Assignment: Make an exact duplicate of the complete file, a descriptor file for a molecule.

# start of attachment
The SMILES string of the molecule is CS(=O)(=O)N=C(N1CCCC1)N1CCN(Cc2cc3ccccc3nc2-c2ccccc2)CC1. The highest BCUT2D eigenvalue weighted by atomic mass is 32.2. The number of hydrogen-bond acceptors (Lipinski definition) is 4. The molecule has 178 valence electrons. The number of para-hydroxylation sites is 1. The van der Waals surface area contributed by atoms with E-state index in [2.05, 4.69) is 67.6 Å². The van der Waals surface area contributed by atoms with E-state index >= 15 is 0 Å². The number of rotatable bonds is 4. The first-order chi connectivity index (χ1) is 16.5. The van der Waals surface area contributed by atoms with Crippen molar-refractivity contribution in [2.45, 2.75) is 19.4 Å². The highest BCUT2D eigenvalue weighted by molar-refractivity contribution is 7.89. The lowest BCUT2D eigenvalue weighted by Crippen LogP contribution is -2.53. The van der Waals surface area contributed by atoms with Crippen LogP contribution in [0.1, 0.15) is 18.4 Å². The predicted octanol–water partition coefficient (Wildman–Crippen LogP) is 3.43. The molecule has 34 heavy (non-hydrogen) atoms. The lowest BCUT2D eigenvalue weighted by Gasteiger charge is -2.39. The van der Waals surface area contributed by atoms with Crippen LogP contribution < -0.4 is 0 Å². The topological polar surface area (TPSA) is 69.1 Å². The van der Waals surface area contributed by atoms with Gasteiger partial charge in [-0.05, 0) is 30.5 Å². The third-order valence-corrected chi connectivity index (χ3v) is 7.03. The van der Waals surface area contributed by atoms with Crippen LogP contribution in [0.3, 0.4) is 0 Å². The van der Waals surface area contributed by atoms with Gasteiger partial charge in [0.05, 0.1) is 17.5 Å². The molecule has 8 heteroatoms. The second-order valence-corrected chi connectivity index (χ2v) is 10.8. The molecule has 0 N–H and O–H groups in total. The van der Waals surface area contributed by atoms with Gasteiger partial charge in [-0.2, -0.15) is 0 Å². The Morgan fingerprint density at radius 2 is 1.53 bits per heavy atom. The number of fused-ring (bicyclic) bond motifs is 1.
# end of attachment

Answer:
The SMILES string of the molecule is CS(=O)(=O)N=C(N1CCCC1)N1CCN(Cc2cc3ccccc3nc2-c2ccccc2)CC1. The highest BCUT2D eigenvalue weighted by atomic mass is 32.2. The number of hydrogen-bond acceptors (Lipinski definition) is 4. The molecule has 178 valence electrons. The number of para-hydroxylation sites is 1. The van der Waals surface area contributed by atoms with E-state index in [2.05, 4.69) is 67.6 Å². The van der Waals surface area contributed by atoms with E-state index >= 15 is 0 Å². The number of rotatable bonds is 4. The first-order chi connectivity index (χ1) is 16.5. The van der Waals surface area contributed by atoms with Crippen molar-refractivity contribution in [2.45, 2.75) is 19.4 Å². The highest BCUT2D eigenvalue weighted by molar-refractivity contribution is 7.89. The lowest BCUT2D eigenvalue weighted by Crippen LogP contribution is -2.53. The van der Waals surface area contributed by atoms with Crippen LogP contribution in [0.1, 0.15) is 18.4 Å². The predicted octanol–water partition coefficient (Wildman–Crippen LogP) is 3.43. The molecule has 34 heavy (non-hydrogen) atoms. The lowest BCUT2D eigenvalue weighted by Gasteiger charge is -2.39. The van der Waals surface area contributed by atoms with Crippen LogP contribution < -0.4 is 0 Å². The topological polar surface area (TPSA) is 69.1 Å². The van der Waals surface area contributed by atoms with Gasteiger partial charge in [-0.05, 0) is 30.5 Å². The third-order valence-corrected chi connectivity index (χ3v) is 7.03. The van der Waals surface area contributed by atoms with Crippen LogP contribution in [0.3, 0.4) is 0 Å². The van der Waals surface area contributed by atoms with Gasteiger partial charge in [0.05, 0.1) is 17.5 Å². The molecule has 8 heteroatoms. The second-order valence-corrected chi connectivity index (χ2v) is 10.8. The molecule has 0 N–H and O–H groups in total. The van der Waals surface area contributed by atoms with Gasteiger partial charge in [-0.2, -0.15) is 0 Å². The Morgan fingerprint density at radius 2 is 1.53 bits per heavy atom. The number of fused-ring (bicyclic) bond motifs is 1.